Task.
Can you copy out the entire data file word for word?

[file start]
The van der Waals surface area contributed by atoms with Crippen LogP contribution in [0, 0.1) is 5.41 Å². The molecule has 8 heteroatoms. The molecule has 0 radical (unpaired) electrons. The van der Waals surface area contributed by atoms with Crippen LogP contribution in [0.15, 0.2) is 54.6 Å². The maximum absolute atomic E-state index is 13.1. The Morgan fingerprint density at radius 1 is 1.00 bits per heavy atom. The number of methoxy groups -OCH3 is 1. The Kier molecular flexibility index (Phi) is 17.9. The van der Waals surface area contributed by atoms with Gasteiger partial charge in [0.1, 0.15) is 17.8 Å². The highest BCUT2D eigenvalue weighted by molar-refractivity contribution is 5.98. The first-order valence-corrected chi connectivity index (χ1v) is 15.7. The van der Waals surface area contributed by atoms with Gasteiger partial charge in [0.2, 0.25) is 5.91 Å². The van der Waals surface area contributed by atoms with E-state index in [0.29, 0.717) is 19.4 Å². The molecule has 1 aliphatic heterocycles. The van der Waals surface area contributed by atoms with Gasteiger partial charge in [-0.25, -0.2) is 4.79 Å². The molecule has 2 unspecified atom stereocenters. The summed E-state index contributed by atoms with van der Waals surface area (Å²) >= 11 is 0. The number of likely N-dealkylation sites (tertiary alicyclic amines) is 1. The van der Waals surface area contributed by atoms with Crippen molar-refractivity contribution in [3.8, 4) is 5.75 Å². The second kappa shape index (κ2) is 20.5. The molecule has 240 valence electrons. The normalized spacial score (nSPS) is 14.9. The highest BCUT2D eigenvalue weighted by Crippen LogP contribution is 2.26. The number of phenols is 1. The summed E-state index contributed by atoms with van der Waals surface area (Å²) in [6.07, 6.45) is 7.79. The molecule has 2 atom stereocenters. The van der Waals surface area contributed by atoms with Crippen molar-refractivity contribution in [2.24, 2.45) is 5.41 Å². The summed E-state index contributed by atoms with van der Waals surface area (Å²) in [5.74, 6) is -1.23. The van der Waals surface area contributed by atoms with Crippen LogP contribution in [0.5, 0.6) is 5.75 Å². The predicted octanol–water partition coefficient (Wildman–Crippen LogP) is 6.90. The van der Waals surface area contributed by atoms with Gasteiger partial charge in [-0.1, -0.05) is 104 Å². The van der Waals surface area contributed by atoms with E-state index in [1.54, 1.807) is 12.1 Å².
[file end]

The van der Waals surface area contributed by atoms with Crippen LogP contribution in [0, 0.1) is 5.41 Å². The molecule has 8 heteroatoms. The molecule has 0 radical (unpaired) electrons. The van der Waals surface area contributed by atoms with Crippen LogP contribution in [0.15, 0.2) is 54.6 Å². The maximum absolute atomic E-state index is 13.1. The Morgan fingerprint density at radius 1 is 1.00 bits per heavy atom. The number of methoxy groups -OCH3 is 1. The Kier molecular flexibility index (Phi) is 17.9. The van der Waals surface area contributed by atoms with Gasteiger partial charge in [0.1, 0.15) is 17.8 Å². The highest BCUT2D eigenvalue weighted by molar-refractivity contribution is 5.98. The first-order valence-corrected chi connectivity index (χ1v) is 15.7. The van der Waals surface area contributed by atoms with Gasteiger partial charge in [0.2, 0.25) is 5.91 Å². The van der Waals surface area contributed by atoms with E-state index in [0.29, 0.717) is 19.4 Å². The molecule has 1 aliphatic heterocycles. The van der Waals surface area contributed by atoms with Gasteiger partial charge in [-0.25, -0.2) is 4.79 Å². The molecule has 2 unspecified atom stereocenters. The summed E-state index contributed by atoms with van der Waals surface area (Å²) >= 11 is 0. The number of likely N-dealkylation sites (tertiary alicyclic amines) is 1. The van der Waals surface area contributed by atoms with Crippen molar-refractivity contribution in [3.8, 4) is 5.75 Å². The second kappa shape index (κ2) is 20.5. The molecule has 240 valence electrons. The normalized spacial score (nSPS) is 14.9. The highest BCUT2D eigenvalue weighted by Crippen LogP contribution is 2.26. The number of phenols is 1. The summed E-state index contributed by atoms with van der Waals surface area (Å²) in [6.07, 6.45) is 7.79. The molecule has 2 atom stereocenters. The van der Waals surface area contributed by atoms with Crippen molar-refractivity contribution in [2.24, 2.45) is 5.41 Å². The summed E-state index contributed by atoms with van der Waals surface area (Å²) in [5.74, 6) is -1.23. The van der Waals surface area contributed by atoms with Crippen LogP contribution in [0.5, 0.6) is 5.75 Å². The predicted octanol–water partition coefficient (Wildman–Crippen LogP) is 6.90. The van der Waals surface area contributed by atoms with Gasteiger partial charge in [-0.1, -0.05) is 104 Å². The van der Waals surface area contributed by atoms with E-state index in [1.54, 1.807) is 12.1 Å².